•  and how about United Healthcare (13+ / 0-)

    canceling the policy of the woman who has cancer?

    From ThinkProgress:

    The company, which only had 8,000 individual policy holders in California out of the two million who participate in the market, announced (along with a second insurer, Aetna) that it would be pulling out of the individual market in May. The company could not compete with Anthem Blue Cross, Blue Shield of California and Kaiser Permanente, who control more than 80 percent of the individual market. “Over the years, it has become more difficult to administer these plans in a cost-effective way for our members,” UnitedHealth spokeswoman Cheryl Randolph explained. “We will continue to keep a major presence in California, focusing instead on large and small employers.”  
    •  She'll be better off with an ACA network plan (20+ / 0-)

      United Health Care has been notorious for cancellations and other abuses to cancer patients.  They've been the worst purveyors of "junk" insurance plans for at least a decade now.  Their business model seeks too much profit at the expense of those needing cancer treatment.  If we hang tough and protect and expand ACA, companies like United Healthcare will become a thing of the past.

      Thanks to ACA, this woman will be able to switch to a better plan that won't discriminate against her because of her pre-existing condition.

      If cutting Social Security & Medicare benefits for low income seniors is what Democrats do after they win a budget standoff, I'd hate to see what they do after they lose one.

      by Betty Pinson on Mon Nov 04, 2013 at 07:56:07 AM PST

      [ Parent ]

      •  Exactly, (1+ / 0-)
        Recommended by:

        She'll be much better off even if she has to pay more money. Switching doctors mid way through a cancer diagnosis is not that difficult and she needs to understand that her whining is inconsequential to the millions of Americans that will now have health insurance.

        Look, I tried to be reasonable...

        by campionrules on Mon Nov 04, 2013 at 08:00:55 AM PST

        [ Parent ]

        •  she never did say (6+ / 0-)

          how much she was paying for that insurance or what kind of increases she's seen.  Since they had a very small number of policy holders I'd wager they've been substantial especially if they were high cost like her.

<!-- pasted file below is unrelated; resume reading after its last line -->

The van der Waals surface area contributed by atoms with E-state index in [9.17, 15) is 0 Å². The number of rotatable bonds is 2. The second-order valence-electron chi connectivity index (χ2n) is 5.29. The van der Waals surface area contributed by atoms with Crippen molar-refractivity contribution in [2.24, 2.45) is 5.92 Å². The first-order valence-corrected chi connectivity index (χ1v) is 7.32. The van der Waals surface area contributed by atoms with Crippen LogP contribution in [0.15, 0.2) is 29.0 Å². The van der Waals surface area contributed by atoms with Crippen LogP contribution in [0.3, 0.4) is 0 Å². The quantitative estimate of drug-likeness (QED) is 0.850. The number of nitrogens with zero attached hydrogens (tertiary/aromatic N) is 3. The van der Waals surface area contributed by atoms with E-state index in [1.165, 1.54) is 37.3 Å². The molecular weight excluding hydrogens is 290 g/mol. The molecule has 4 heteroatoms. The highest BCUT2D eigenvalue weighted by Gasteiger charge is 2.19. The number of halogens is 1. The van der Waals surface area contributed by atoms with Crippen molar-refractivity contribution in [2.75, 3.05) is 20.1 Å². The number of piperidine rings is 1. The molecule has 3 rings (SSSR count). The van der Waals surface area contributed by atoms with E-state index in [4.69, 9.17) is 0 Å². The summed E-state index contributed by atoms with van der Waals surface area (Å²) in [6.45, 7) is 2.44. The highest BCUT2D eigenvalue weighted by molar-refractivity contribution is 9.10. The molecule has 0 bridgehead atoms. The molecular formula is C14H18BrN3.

Her main issue was keeping her same doctors.  She could keep her cancer doctors but not her primary doctors unless she paid out of network costs.  I just wonder if her out of pocket costs may end up being smaller in the long run if she'd pay out of network?  We really need to see the specifics to make comparisons.  Something that isn't provided.

        •  Her "whining" is NOT inconsequential! (14+ / 0-)

          Anyone with a serious cancer issue has every right and reason to be severely stressed by this. The woman in that article was going to a particular hospital for treatment, and now she can't.

          She lives in San Diego, but the hospital was far away.

          She is fighting the good fight against cancer, and she SHOULD NOT be in this position!

          United Health Care and every other damned insurance company SHOULD NOT BE ALLOWED to drop coverage on people they have who are sick and currently in treatment!!!!!!!!

          That's the outrage.

          My heart goes out to this woman, sorry. It really does. She doesn't need this crap right now in her life.

          My heart also goes out to the person who was dying every 12 minutes in this country due to lack of proper, basic health care!

          •  We all need to make a concerted effort (18+ / 0-)

            to turn the anger at the appropriate group - insurance companies.

            When Obama said you can keep your insurance, he was right.  So many people forget parts of this law have been in effect for 3 years.  Grandfathered plans, sleazy letters from insurance companies, a byzantine system that few "regular folks" can follow or understand.....all set up by companies who would sell their own mother for a dollar.

            Get the anger pointed at THEM.  Remind them that the democrats removed some of the more egregious writers of that law from office BECAUSE they licked the asses of these disgusting profiteers off of misery.  And remind the dems still standing that they better have some fixes ready to campaign with.